Divided (Gwen and I have shortened each book’s name to make conversations flow a bit more quickly) can stand alone or can be read as part of the series. I wish you could all be there on Wednesday evening, in Bulloch Hall, the childhood home of President Theodore Roosevelt’s mother, to help us celebrate!
Sometimes you need to talk about your own books. This is one is not entirely mine - it belongs to nine authors. We each contributed. Today I want to talk about four stories in the book. First, “Billy’s Biggest Christmas Party” from author Katherine Ladny Mitchell is a heartwarming lyric poem about a seven-year-old boy planning a Christmas party to equal all others. You will want to read it over and over enjoying the rhythm as the story that unfolds.
Next, move on with your middle graders to Joyce McPherson’s “A Camp Hawthorne Christmas” where you’ll meet a delightful set of preteens with paranormal gifts. Snow, carols, and cookies appear along with a grumpy neighbor as Christmas approaches and brings the group a mystery to solve. You might even learn a little about one of America’s early writers, Henry Wadsworth Longfellow.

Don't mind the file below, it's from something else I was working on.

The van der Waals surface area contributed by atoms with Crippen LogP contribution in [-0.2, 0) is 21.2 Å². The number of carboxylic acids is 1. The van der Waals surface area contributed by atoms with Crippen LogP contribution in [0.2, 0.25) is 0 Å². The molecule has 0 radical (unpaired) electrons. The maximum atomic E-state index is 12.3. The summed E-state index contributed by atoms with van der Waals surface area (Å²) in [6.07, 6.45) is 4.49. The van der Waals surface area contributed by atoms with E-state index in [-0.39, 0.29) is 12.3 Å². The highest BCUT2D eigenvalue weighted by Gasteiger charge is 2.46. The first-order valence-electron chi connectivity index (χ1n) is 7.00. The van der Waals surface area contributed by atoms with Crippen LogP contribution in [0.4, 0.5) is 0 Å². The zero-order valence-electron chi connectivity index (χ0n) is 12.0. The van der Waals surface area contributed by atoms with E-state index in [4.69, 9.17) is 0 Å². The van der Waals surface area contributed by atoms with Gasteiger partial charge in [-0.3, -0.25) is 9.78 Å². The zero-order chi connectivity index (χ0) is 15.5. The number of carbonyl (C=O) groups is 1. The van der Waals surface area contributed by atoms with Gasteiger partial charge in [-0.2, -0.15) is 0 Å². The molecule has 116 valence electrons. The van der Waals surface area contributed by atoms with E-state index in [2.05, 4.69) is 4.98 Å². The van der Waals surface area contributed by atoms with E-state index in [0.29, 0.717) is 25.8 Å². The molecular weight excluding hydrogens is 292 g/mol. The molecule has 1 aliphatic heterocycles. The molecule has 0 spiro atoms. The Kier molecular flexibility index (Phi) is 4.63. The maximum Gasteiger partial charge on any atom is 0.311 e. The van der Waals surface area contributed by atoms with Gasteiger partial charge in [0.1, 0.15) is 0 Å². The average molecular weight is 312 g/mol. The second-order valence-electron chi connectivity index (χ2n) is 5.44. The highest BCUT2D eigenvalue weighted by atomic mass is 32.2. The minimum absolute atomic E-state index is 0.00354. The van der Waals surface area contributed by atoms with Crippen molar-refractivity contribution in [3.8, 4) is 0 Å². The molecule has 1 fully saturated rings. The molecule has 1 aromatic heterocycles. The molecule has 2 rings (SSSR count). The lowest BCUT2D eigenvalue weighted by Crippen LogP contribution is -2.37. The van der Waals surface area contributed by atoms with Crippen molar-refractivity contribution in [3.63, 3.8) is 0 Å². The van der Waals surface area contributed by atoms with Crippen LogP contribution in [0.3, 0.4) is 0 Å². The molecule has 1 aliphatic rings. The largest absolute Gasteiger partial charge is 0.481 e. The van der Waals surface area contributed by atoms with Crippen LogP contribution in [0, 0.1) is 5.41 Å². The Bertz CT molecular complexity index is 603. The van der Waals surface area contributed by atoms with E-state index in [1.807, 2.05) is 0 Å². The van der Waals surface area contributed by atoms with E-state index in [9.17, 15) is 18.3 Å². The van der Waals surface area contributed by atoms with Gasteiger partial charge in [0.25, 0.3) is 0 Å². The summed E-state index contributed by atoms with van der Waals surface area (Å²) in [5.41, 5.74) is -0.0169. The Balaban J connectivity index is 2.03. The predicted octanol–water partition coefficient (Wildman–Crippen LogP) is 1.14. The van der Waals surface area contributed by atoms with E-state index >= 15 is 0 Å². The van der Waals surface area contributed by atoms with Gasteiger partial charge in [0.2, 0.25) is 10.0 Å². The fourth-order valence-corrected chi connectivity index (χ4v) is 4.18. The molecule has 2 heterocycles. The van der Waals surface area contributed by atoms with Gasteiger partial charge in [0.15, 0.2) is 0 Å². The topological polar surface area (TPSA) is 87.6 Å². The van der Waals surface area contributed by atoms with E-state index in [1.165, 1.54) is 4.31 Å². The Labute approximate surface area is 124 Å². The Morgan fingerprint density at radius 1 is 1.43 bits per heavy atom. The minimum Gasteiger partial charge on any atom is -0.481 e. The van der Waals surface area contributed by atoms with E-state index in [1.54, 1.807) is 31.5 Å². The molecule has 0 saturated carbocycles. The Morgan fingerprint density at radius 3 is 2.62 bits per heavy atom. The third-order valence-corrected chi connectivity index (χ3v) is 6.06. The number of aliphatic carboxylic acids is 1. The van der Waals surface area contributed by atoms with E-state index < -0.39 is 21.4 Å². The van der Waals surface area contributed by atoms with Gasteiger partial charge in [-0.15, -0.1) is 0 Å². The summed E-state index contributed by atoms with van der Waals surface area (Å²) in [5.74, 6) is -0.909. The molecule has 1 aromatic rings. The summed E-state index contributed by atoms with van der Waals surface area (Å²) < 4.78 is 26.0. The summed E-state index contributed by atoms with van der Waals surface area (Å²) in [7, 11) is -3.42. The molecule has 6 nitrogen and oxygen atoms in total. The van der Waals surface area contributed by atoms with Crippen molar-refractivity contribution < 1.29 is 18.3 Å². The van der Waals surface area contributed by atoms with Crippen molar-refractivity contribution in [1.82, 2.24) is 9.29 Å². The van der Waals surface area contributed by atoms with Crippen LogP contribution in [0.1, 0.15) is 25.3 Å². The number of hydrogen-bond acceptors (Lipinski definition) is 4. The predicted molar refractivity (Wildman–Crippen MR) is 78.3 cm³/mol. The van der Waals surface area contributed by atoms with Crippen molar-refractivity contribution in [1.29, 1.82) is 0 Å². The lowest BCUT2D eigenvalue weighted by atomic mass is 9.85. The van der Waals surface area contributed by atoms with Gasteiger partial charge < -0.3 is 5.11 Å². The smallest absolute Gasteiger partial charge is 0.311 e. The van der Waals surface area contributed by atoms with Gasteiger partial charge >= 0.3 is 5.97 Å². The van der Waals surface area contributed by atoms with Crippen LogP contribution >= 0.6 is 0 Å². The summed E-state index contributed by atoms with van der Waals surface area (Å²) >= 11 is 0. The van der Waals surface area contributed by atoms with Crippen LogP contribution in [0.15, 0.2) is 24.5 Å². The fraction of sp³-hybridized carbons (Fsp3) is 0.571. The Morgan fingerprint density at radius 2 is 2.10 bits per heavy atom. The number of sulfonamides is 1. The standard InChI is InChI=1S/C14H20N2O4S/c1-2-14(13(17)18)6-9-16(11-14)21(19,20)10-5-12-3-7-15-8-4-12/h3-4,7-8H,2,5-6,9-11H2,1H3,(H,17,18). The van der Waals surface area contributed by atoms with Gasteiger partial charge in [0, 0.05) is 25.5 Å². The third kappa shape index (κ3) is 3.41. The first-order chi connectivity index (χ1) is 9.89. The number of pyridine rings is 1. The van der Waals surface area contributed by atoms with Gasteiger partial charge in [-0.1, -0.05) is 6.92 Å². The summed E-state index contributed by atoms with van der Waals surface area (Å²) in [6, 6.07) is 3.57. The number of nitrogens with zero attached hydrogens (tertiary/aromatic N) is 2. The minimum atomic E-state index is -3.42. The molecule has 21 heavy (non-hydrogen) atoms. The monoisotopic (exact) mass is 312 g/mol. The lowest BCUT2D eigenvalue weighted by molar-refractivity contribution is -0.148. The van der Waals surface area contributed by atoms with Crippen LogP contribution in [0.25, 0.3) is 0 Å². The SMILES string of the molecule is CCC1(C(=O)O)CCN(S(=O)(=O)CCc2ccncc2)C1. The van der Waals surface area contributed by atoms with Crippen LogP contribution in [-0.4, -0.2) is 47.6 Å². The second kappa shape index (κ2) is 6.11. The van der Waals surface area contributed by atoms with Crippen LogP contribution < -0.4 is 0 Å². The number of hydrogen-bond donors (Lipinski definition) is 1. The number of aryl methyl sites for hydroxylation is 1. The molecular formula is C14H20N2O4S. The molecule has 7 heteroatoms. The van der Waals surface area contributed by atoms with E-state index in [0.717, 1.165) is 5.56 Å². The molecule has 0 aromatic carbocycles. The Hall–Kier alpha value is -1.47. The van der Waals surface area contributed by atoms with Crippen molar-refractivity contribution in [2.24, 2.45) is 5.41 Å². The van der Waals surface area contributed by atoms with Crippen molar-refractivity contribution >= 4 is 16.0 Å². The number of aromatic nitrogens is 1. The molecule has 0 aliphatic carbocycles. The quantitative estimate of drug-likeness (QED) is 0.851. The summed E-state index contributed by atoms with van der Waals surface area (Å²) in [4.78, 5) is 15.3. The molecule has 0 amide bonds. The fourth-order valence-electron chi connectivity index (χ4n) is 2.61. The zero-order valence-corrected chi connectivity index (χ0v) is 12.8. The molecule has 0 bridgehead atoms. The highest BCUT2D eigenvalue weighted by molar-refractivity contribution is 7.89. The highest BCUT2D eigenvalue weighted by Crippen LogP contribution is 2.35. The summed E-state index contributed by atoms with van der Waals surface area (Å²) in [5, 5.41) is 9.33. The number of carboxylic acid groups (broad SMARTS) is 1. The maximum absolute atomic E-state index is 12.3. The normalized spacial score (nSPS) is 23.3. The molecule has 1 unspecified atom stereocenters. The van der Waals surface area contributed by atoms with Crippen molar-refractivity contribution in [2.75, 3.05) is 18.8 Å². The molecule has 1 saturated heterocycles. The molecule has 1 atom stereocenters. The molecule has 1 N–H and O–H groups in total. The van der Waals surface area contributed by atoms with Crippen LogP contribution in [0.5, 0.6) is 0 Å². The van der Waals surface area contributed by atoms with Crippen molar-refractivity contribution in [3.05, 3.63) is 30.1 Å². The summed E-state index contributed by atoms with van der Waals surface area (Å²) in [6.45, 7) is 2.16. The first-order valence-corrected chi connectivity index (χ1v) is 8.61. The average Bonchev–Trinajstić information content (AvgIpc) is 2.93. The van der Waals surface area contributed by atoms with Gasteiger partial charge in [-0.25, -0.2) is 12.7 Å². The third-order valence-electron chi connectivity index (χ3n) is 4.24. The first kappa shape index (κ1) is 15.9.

Today I’ll end with my two time-travel experiences, where Greg and Rose tell you separate Adventures in Time. In “Christmas with a Legend,” Rose relates a story of jolly ol’ England and her Christmas adventure with her father and King Arthur. Yes, it has a sword fight! On the other hand, Greg relates the story of his birth in “How I Was Born 3,000 in the Past!” It’s his parent’s tale of life with Native Americans, a bit of Indian folklore, and of course, adventures in time travel.